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How dose the sea make the rain? Is it the wind or the waves?
Question Date: 2011-03-05
Answer 1:

In order to understand the rain, lets talk about water and the different forms it can take. Scientists call these states of matter. As you know, water can be solid (ice), or liquid, or it can be a gas, called water vapor. The difference between these states is heat. As you know, if you leave a cup of water out for a few days, some of it will evaporate. It doesnt disappear,it just turns into water vapor. The hotter it is, the more evaporation you get.

The opposite of this is when water vapor cools off and turns back into liquid water. You can see this if you take a cold thing, like a glass of ice water, outside on a hot day. The water vapor in the air hits the cold surface and turns into liquid water. This is called condensation. The same thing happens when the water vapor in your breath hits the air on a cold day.

Rain is the same basic process. Water evaporates from the ocean, turning into water vapor. The air is cooler higher up, so the water vapor cools off and condenses on dust in the air, then falls as rain. If the air over the land is cooler than the water, this happens more often because the water vapor cools more, causing more of it to turn into liquid water. I dont think the waves add much water to the air, but thats an interesting thought. Wind is just air moving. One major thing that can make air move is heat. Warm air rises and cold air falls. So if you have areas that are different temperatures, the warmer air is moving up and the cooler air is filling in behind it, creating wind. When warm, wet air blows into a cooler area, what happens?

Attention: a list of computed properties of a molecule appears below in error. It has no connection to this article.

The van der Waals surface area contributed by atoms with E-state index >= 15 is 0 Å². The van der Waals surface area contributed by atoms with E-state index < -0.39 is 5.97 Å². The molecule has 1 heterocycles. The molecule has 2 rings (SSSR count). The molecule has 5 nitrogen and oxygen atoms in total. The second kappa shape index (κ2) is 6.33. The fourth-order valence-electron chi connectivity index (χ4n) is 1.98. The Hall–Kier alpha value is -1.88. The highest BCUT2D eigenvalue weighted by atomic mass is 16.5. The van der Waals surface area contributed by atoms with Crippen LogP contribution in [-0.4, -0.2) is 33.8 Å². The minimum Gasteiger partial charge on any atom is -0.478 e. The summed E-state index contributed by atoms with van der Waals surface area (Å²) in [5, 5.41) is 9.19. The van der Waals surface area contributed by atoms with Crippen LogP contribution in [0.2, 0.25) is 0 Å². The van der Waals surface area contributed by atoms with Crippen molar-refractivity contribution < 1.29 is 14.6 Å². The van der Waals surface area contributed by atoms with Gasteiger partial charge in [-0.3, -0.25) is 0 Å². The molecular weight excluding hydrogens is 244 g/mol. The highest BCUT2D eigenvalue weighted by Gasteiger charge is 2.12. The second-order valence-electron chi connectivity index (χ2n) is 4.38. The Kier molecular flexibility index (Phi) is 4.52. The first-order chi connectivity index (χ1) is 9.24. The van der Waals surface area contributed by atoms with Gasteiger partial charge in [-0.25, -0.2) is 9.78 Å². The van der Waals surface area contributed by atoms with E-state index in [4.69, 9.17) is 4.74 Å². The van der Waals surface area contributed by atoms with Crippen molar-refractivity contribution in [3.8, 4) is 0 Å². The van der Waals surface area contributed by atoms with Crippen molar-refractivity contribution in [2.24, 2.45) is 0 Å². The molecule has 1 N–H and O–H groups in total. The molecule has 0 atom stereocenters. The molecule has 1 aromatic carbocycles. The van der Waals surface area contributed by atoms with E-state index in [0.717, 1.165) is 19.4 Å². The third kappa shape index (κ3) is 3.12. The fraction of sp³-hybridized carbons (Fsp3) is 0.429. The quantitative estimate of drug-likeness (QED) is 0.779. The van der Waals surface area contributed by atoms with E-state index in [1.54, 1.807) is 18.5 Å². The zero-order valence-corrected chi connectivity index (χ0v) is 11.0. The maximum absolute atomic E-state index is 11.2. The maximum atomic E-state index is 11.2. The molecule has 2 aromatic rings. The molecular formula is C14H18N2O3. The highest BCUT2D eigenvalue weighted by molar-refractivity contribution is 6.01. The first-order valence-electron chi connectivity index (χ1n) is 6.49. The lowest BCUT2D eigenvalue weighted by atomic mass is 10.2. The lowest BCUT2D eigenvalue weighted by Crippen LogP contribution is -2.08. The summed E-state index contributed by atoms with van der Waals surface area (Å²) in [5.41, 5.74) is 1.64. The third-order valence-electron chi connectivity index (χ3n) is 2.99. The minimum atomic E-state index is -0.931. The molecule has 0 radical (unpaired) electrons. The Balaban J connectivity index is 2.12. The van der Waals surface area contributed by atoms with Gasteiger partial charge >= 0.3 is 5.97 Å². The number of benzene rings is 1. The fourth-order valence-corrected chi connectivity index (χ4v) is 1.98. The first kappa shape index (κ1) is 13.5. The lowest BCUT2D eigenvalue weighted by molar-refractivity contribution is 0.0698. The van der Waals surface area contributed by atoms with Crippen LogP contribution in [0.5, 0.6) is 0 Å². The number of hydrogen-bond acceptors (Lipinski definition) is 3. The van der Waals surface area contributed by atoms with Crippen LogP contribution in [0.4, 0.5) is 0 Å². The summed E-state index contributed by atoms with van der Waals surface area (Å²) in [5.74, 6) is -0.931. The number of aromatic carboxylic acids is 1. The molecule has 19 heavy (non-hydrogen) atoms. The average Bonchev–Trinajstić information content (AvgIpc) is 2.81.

Thanks for asking,

Answer 2:

Well, when winds blow across a body ofrough sea water, in the bottom few tens of meters (few meters above the surface) tiny droplets of sea water get entrained and transported to the land (when winds blow the right way). The salinity of rainwater can be SLIGHTLY higher near the beach than farther inland although a lot depends on the mixing and dilution of rain water, not influenced by the sea. With waves breaking on the beach or hitting sea walls, tiny droplets can be thrown up and carried by winds as well.

Answer 3:

Water that gets up in the clouds and later rains down to the land originally came from the ocean. In order for these clouds to get over land, then, and not rain their water back into the sea, these clouds need to be blown over land by wind.

Waves on the ocean are also created by wind. Thus, if you see big waves, it means strong winds out over the sea, which may mean that a storm is coming in the next few days. On the other hand, the winds may make waves that come to you, but are blowing the storm somewhere else, so you don't know whether a storm is coming or not from the waves.

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